VIPS in California during the 1800s
Joseph Yves Limantour
October 5, 2003: EDITOR'S NOTE
Philippe Argouarch, a French author researching Joseph Yves Limantour, pointed out that there are two noted Limantours:
1) The Breton Captain and trader Joseph Yves Limantour (1812-1885), born in Pleomeur near Lorient in France), that the Mexicans called Jose;
2) His son, Jose Yves Limantour (1854-1935), born in Mexico. The younger Limantour was a financial minister, but has nothing to do with the land claim in San Francisco.
Argouarch reports that "Joseph Yves Limantour did wreck his boat on Limantour Beach in 1841 and later claimed land in San Francisco, but his son Jose never came to California."
In 1841, Jose Yves Lemantour (also spelled Limentour and Lemantour in the Daily Alta California) visited San Francisco, met and became a close friend of the noted French author, Duflot de Mofras, who advised M. Limantour to invest in land. For the next six years, the charming Limantour made casual visits to San Francisco, engaged in supplying arms to the Californios, whom he encouraged to resist immigration of the Americanos. In 1847, the United States sloop-of-war Warren, under Commodore Biddle, overhauled Limantour’s vessel at San Pedro, but the Frenchman had dumped his cargo of munitions overboard, and he fled back to Mexico, where he remained quiet and peaceful for five years.
In November 1852, Limantour arrived back in San Francisco, his pockets bulging with parchments upon which were the signatures of Governor Micheltorena. In 1851, Congress passed "An Act to Settle Land Claims in California . . . ." Claimants were to present themselves ". . . on the second day of January 1852 before the United State Land Commission in San Francisco assembled, and forthwith and thereupon pray for judgment."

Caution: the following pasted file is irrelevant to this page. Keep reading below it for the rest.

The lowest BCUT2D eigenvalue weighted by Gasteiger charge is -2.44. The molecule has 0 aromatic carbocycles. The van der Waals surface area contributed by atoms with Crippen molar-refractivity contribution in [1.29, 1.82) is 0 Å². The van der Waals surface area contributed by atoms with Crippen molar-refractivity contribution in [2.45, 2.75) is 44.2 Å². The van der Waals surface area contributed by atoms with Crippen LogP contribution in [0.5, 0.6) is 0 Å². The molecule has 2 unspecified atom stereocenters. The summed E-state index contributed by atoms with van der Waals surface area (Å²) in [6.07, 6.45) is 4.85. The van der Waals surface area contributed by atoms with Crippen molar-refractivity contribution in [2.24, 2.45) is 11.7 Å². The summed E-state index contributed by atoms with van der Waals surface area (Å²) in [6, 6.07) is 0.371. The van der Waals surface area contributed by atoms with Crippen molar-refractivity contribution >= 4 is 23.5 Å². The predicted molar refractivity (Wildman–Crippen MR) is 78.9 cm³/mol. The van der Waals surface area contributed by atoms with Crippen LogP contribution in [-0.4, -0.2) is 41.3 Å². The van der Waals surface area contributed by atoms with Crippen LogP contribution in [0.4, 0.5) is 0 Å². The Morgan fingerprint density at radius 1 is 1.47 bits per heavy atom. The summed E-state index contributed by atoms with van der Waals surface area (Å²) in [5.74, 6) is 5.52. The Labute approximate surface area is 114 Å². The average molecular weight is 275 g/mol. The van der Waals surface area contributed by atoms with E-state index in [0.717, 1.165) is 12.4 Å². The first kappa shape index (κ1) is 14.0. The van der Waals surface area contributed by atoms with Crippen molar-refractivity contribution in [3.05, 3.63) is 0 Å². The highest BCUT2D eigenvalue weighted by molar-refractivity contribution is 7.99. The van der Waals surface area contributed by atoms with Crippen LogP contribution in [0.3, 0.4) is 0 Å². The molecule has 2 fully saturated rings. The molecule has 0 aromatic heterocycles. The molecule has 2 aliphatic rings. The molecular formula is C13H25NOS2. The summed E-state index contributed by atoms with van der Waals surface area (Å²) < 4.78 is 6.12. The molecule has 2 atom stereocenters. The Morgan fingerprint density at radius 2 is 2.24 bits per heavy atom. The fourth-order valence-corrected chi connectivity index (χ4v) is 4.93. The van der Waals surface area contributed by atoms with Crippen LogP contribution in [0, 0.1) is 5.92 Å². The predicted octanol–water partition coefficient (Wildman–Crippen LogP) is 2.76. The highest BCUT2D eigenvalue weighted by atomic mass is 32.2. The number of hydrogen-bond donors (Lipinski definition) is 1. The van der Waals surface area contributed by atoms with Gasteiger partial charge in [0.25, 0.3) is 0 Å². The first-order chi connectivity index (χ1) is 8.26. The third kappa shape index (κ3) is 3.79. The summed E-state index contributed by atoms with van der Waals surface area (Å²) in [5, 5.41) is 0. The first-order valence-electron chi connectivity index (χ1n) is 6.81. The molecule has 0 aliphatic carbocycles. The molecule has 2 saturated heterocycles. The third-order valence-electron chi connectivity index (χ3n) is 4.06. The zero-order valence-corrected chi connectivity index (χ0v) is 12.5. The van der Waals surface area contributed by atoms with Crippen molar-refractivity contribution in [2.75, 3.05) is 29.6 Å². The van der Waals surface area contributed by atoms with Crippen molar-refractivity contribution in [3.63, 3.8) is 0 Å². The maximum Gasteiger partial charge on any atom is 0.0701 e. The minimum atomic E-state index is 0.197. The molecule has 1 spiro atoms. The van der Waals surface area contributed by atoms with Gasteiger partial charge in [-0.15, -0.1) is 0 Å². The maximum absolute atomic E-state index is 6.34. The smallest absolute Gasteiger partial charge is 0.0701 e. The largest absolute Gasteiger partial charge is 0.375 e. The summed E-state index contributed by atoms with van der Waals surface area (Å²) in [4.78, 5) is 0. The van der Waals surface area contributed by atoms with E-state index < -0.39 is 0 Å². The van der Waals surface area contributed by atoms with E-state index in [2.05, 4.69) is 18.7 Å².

Limantour said he possessed eight claims. They included: "The Laguna de Tache" – eleven square leagues; eight square leagues at Cape Mendocino; the vineyard of San Francisco Solano and Cienega de Gabilan of eleven square leagues which includes the city of Stockton. Although he was called an imposter and a fraud, his claims did stick. The Land Commission granted the two most valuable claims: that covering the site of the City of St. Francis of Assisi, also called Yerba Buena, and also known as San Francisco, plus another claiming all the islands in the bay and for 35 miles out to sea. As late as 1900, it was estimated that Limantour’s claim was worth more than the combined railroad fortunes of the world.
Like most land swindles in those early days of San Francisco, M. Limantour’s case was leaky. One Senor Augustus Jouan, who had been treated poorly by M. Limantour, said that M. Limantour confessed privately that his grants were fabrication. Limantour said he had altered dates and figures, and that another Frenchman, employed as a clerk, knew a third party (Francois Jancomet) who had forged the grants nine years after they were supposed to have been made by the Mexican governor to California. Although Limantour was arrested and indicted for forgery and perjury, his lawyer remained beside him, and it was later proved that all the signatures of the Mexican statesmen were genuine. However, the seals proved to be false, M. Limantour jumped bail, and escaped.
Daily Alta California, July 14, 1853
Interesting Statement Regarding the
Lemantour Claim and Others.
We presume the following historical sketch of the origin of the famous Lemantour claim to be an impartial statement, as it comes from a source entitled to the fullest credit. The writer has long resided in the State and his personal, and therefore positive knowledge of most of the incidents stated.
During the excitement now existing in reference to the supposed claim of Mr. Jose y Lementour, allow me to make a few statements. This gentleman came to California, from San Blas or Mazatlan, in 1842 or 1843, as captain and owner of a small vessel, with a cargo of French goods. These he sold in Monterey, to Gen. Micheltorena, for drafts on the Mexican Custom House at Mazatlan. He was strongly advised by some of the residents at Monterey not to take such drafts, as they would not be paid; but being under the idea that the Mexicans at that time were willing to conciliate the French nation, whose forces had taken Vera Cruz, he took them; These goods were deposited in a store by Micheltorena, and delivered to his officers and creditors under his several orders.